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Story of Your Life Summary & Study Guide

Ted Chiang
This Study Guide consists of approximately 43 pages of chapter summaries, quotes, character analysis, themes, and more - everything you need to sharpen your knowledge of Story of Your Life.
This section contains 564 words
(approx. 2 pages at 400 words per page)
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Story of Your Life Summary & Study Guide Description

Story of Your Life Summary & Study Guide includes comprehensive information and analysis to help you understand the book. This study guide contains the following sections:

This detailed literature summary also contains Quotes and a Free Quiz on Story of Your Life by Ted Chiang.

The following version of this book was used to create this study guide: Chaing, Ted. The Story of Your Life, from “Stories of Your Life and Others." Vintage Books Edition, June 2016.

The story is told in first person narrative, and shifts between a pair of perspectives and intentions – a straightforward recounting of past events, and an exploration of events that simultaneously layers past, present, and future. This convention of stylistic framing is referred to throughout this analysis as the “narrative present.”

The story begins with the narrator (Dr. Sarah Banks, a linguist) addressing her unnamed daughter as Dr. Banks - from a perspective in the narrative present - describes a key point in her life: the moment of decision that led to her daughter’s conception.

The story then shifts into the past, as Dr. Banks narrates the events that mark the beginning of the story’s principle plot: her being invited to join a scientific team investigating the arrival of aliens on Earth. The aliens are referred to by the humans as “heptapods,” while Dr. Banks is joined, on her team, by physicist Gary Donnelly and military officer Colonel Weber. The team’s mission is to establish communication with the aliens through what is referred to as a “looking glass,” one of several similar communication devices sent by the heptapods to different locations on Earth. Dr. Banks and her colleagues make up one of several similar teams around the planet, each tasked with the same ultimate goals: to find out why the heptapods came to earth, and to keep them from learning about too much of earth’s technology.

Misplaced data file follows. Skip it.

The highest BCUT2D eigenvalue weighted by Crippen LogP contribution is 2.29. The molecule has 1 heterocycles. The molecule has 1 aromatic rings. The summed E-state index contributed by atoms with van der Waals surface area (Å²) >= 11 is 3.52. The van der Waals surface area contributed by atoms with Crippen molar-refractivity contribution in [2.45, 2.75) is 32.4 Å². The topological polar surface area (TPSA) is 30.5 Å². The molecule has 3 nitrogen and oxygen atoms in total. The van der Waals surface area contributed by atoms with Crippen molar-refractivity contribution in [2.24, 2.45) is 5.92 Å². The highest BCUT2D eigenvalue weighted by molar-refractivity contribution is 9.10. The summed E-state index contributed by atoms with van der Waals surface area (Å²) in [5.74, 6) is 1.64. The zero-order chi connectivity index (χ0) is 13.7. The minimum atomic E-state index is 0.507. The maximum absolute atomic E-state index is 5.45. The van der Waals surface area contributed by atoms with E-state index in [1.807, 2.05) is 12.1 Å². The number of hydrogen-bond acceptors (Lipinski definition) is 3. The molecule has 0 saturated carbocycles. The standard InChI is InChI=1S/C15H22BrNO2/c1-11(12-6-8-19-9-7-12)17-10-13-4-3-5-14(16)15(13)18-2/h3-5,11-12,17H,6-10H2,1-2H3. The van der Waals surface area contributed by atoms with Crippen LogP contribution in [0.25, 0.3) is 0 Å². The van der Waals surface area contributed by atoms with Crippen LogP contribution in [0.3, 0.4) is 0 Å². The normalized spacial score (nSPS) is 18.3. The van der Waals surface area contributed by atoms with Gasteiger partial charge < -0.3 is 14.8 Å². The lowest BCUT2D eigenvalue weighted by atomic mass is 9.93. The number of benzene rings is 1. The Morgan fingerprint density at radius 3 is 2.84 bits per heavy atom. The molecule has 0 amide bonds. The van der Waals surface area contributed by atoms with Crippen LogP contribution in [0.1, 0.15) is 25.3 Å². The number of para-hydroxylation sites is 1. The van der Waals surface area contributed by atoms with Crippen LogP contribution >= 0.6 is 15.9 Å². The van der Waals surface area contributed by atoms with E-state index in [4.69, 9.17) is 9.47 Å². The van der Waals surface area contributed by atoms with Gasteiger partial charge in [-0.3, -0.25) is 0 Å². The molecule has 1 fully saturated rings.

Episodic descriptions of the investigations undertaken by Dr. Banks and her team are interspersed with descriptions (written from the perspective of the seemingly time-fluid narrative present) of Dr. Banks’ memories of her daughter. These memories include references to her teenage years, her childhood, and her young adulthood, including her death in a mountain climbing accident. These memories are not experienced in chronological order, but the narratives of the experiments in communication with the heptapods are. These experiments involve Dr. Banks and her team (primarily Gary) developing both understanding of, and skills in, the oral and written forms of communication used by the heptapods, referred to respectively as Heptapod A and Heptapod B. Dr. Banks finds herself being increasingly drawn to Heptapod B, which she discovers is a language that considers and refers to past, present, and future simultaneously. Meanwhile, she finds herself both thinking and experiencing memories in the same multi-leveled way. It eventually becomes clear that this unique experience of time is the reason why Dr. Banks’ construction of the narrative present is written and textured in the way it is: she is experiencing her past as though it is both her present and her future.

Eventually, as Dr. Banks begins a sexual and emotional affair with Gary Donnelly, there is one last communication with the heptapods, and then they disappear, leaving the looking glasses behind. Dr. Banks’ narration then returns to the image of the story’s beginning: the moments before her daughter’s conception. Narration now reveals that Gary is the father of her daughter, and that she (Dr. Banks) continues to be able to experience time and memory, past / present / future, all in the same moment, as she learned to do while conversing with the heptapods.

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This section contains 564 words
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